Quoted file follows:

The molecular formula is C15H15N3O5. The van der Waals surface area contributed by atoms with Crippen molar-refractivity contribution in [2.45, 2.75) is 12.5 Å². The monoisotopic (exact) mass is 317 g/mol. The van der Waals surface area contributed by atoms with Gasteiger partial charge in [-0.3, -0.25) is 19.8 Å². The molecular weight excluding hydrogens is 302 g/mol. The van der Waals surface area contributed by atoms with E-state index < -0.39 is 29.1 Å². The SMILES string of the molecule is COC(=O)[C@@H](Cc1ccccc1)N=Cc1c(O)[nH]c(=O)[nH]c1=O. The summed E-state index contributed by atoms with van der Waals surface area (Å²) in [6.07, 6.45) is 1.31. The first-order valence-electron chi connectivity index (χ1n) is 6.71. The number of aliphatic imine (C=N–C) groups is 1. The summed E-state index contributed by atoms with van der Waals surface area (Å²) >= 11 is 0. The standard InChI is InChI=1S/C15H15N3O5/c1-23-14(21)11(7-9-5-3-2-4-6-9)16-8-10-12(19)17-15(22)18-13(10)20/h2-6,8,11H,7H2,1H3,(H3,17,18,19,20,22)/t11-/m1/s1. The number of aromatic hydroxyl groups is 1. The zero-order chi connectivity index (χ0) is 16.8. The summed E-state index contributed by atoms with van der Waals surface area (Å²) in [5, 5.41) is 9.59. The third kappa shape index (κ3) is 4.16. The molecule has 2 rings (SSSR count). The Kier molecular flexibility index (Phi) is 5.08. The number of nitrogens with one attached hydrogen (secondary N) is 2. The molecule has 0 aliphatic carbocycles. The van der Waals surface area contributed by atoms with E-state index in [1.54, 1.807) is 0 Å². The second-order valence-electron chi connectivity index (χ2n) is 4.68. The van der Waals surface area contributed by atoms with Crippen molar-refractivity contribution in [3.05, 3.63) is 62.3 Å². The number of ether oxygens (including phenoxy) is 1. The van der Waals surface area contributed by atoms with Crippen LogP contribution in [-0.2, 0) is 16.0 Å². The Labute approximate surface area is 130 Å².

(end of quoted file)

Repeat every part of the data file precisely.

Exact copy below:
The molecular formula is C15H15N3O5. The van der Waals surface area contributed by atoms with Crippen molar-refractivity contribution in [2.45, 2.75) is 12.5 Å². The monoisotopic (exact) mass is 317 g/mol. The van der Waals surface area contributed by atoms with Gasteiger partial charge in [-0.3, -0.25) is 19.8 Å². The molecular weight excluding hydrogens is 302 g/mol. The van der Waals surface area contributed by atoms with E-state index < -0.39 is 29.1 Å². The SMILES string of the molecule is COC(=O)[C@@H](Cc1ccccc1)N=Cc1c(O)[nH]c(=O)[nH]c1=O. The summed E-state index contributed by atoms with van der Waals surface area (Å²) in [6.07, 6.45) is 1.31. The first-order valence-electron chi connectivity index (χ1n) is 6.71. The number of aliphatic imine (C=N–C) groups is 1. The summed E-state index contributed by atoms with van der Waals surface area (Å²) >= 11 is 0. The standard InChI is InChI=1S/C15H15N3O5/c1-23-14(21)11(7-9-5-3-2-4-6-9)16-8-10-12(19)17-15(22)18-13(10)20/h2-6,8,11H,7H2,1H3,(H3,17,18,19,20,22)/t11-/m1/s1. The number of aromatic hydroxyl groups is 1. The zero-order chi connectivity index (χ0) is 16.8. The summed E-state index contributed by atoms with van der Waals surface area (Å²) in [5, 5.41) is 9.59. The third kappa shape index (κ3) is 4.16. The molecule has 2 rings (SSSR count). The Kier molecular flexibility index (Phi) is 5.08. The number of nitrogens with one attached hydrogen (secondary N) is 2. The molecule has 0 aliphatic carbocycles. The van der Waals surface area contributed by atoms with E-state index in [1.54, 1.807) is 0 Å². The second-order valence-electron chi connectivity index (χ2n) is 4.68. The van der Waals surface area contributed by atoms with Crippen molar-refractivity contribution in [3.05, 3.63) is 62.3 Å². The number of ether oxygens (including phenoxy) is 1. The van der Waals surface area contributed by atoms with Crippen LogP contribution in [-0.2, 0) is 16.0 Å². The Labute approximate surface area is 130 Å².